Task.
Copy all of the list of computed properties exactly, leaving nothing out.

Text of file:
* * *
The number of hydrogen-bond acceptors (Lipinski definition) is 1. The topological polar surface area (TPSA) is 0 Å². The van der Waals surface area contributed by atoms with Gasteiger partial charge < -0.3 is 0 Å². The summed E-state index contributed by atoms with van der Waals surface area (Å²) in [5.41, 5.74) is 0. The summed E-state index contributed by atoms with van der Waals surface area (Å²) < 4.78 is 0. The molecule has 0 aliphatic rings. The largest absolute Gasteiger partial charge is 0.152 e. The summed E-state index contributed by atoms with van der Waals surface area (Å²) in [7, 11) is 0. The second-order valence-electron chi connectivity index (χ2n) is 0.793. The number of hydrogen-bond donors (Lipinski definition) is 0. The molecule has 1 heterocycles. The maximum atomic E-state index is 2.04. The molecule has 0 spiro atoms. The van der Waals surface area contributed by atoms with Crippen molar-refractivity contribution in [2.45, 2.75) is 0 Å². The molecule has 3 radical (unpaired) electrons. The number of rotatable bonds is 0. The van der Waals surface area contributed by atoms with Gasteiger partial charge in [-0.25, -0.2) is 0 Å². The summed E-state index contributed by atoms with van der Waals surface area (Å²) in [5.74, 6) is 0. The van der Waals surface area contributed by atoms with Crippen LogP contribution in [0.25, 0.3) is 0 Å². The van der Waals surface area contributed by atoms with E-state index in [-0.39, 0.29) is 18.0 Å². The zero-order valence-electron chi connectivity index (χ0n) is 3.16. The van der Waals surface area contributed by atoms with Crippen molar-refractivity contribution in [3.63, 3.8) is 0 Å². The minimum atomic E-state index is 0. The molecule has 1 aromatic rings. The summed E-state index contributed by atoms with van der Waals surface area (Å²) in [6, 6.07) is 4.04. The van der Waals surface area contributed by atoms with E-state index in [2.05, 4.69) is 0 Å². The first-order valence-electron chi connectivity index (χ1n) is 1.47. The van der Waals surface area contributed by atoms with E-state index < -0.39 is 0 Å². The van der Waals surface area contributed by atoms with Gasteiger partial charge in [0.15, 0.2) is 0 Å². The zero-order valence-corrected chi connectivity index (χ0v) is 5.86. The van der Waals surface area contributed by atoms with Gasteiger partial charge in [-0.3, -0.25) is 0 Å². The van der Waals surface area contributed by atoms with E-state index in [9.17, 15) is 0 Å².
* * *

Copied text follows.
The number of hydrogen-bond acceptors (Lipinski definition) is 1. The topological polar surface area (TPSA) is 0 Å². The van der Waals surface area contributed by atoms with Gasteiger partial charge < -0.3 is 0 Å². The summed E-state index contributed by atoms with van der Waals surface area (Å²) in [5.41, 5.74) is 0. The summed E-state index contributed by atoms with van der Waals surface area (Å²) < 4.78 is 0. The molecule has 0 aliphatic rings. The largest absolute Gasteiger partial charge is 0.152 e. The summed E-state index contributed by atoms with van der Waals surface area (Å²) in [7, 11) is 0. The second-order valence-electron chi connectivity index (χ2n) is 0.793. The number of hydrogen-bond donors (Lipinski definition) is 0. The molecule has 1 heterocycles. The maximum atomic E-state index is 2.04. The molecule has 0 spiro atoms. The van der Waals surface area contributed by atoms with Crippen molar-refractivity contribution in [2.45, 2.75) is 0 Å². The molecule has 3 radical (unpaired) electrons. The number of rotatable bonds is 0. The van der Waals surface area contributed by atoms with Gasteiger partial charge in [-0.25, -0.2) is 0 Å². The summed E-state index contributed by atoms with van der Waals surface area (Å²) in [5.74, 6) is 0. The van der Waals surface area contributed by atoms with Crippen LogP contribution in [0.25, 0.3) is 0 Å². The van der Waals surface area contributed by atoms with E-state index in [-0.39, 0.29) is 18.0 Å². The zero-order valence-electron chi connectivity index (χ0n) is 3.16. The van der Waals surface area contributed by atoms with Crippen molar-refractivity contribution in [3.63, 3.8) is 0 Å². The minimum atomic E-state index is 0. The molecule has 1 aromatic rings. The summed E-state index contributed by atoms with van der Waals surface area (Å²) in [6, 6.07) is 4.04. The van der Waals surface area contributed by atoms with E-state index in [2.05, 4.69) is 0 Å². The first-order valence-electron chi connectivity index (χ1n) is 1.47. The van der Waals surface area contributed by atoms with E-state index < -0.39 is 0 Å². The van der Waals surface area contributed by atoms with Gasteiger partial charge in [0.15, 0.2) is 0 Å². The zero-order valence-corrected chi connectivity index (χ0v) is 5.86. The van der Waals surface area contributed by atoms with Gasteiger partial charge in [-0.3, -0.25) is 0 Å². The van der Waals surface area contributed by atoms with E-state index in [9.17, 15) is 0 Å².